“Science doesn’t purvey absolute truth. Science is a mechanism. It’s a way of trying to improve your knowledge of nature. It’s a system for testing your thoughts against the universe and seeing whether they match. And this works, not just for the ordinary aspects of science, but for all of life. I should think people would want to know that what they know is truly what the universe is like, or at least as close as they can get to it.” Isaac Asimov (science fiction author), Interview by Bill Moyers (1988)
Kuiper is about to get a surprise because it turns out that being his pillow all day doesn’t pay the bills. I need to get up and go to work.
Do dogs dream like we do? It may seem obvious based on the squeaking and kicking they sometimes do, but how would we know for sure? What might they dream of? In 2001, a study about rat dreams was published in the journal Neuron. The researchers trained the rats to run on a circular track while they recorded their brain patterns. Later, they also recorded their brain patterns while they were asleep.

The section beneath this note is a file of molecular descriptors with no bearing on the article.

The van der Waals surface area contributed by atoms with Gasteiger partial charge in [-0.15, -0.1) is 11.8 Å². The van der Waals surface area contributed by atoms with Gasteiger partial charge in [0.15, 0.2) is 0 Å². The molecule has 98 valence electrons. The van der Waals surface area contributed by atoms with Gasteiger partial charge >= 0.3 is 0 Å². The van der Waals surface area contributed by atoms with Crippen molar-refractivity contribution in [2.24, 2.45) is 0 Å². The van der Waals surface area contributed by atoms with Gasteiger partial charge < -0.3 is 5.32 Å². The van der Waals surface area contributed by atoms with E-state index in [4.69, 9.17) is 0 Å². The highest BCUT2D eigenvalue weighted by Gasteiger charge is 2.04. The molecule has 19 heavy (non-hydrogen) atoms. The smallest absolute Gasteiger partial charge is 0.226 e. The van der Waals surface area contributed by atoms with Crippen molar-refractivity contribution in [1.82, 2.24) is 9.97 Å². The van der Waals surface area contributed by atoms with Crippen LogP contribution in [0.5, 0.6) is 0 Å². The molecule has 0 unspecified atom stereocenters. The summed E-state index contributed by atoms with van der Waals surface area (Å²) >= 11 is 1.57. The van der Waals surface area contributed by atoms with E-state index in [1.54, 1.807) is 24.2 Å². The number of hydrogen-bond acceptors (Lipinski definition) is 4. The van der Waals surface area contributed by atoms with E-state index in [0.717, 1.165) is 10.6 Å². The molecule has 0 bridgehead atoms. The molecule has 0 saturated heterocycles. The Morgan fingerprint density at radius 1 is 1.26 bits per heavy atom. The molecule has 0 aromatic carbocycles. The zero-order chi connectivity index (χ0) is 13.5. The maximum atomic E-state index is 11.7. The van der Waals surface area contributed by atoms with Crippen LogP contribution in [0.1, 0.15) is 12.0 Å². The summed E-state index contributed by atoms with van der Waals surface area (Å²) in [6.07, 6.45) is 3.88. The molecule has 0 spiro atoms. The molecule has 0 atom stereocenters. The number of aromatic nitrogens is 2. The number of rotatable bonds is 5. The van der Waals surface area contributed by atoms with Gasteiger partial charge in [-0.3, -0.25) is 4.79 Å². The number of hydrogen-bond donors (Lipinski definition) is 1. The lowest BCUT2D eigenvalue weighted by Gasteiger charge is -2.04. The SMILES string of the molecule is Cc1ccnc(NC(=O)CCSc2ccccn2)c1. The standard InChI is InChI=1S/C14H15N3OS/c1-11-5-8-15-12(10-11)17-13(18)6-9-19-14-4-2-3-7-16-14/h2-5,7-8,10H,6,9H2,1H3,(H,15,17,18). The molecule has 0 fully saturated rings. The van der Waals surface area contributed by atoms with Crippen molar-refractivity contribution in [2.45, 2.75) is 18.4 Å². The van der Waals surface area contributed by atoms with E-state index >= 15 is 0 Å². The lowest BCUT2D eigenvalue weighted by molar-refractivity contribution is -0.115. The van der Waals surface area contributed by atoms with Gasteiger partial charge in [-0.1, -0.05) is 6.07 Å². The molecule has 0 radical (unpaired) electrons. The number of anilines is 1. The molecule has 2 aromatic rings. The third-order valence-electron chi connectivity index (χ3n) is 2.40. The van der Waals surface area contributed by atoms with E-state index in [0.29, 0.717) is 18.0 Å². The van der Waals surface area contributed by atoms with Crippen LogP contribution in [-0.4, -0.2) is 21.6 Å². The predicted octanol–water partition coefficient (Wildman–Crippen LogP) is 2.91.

They saw a strong correlation between the brain patterns of running on the track and the brain patterns during REM. The correlation was so strong that they could even tell what part of the track the rats were likely dreaming about. When they changed up the track a little bit, they also noticed a corresponding change in both the awake and asleep patterns.
Daniel Magoliash of the University of Chicago did a similar study on songbirds in 2000. He said, “The zebra finch appears to store the neuronal firing pattern of song production during the day and reads it out at night, rehearsing the song and, perhaps, improvising variations. The match is remarkably good.”
Given this information, what do you think your dog dreams about?
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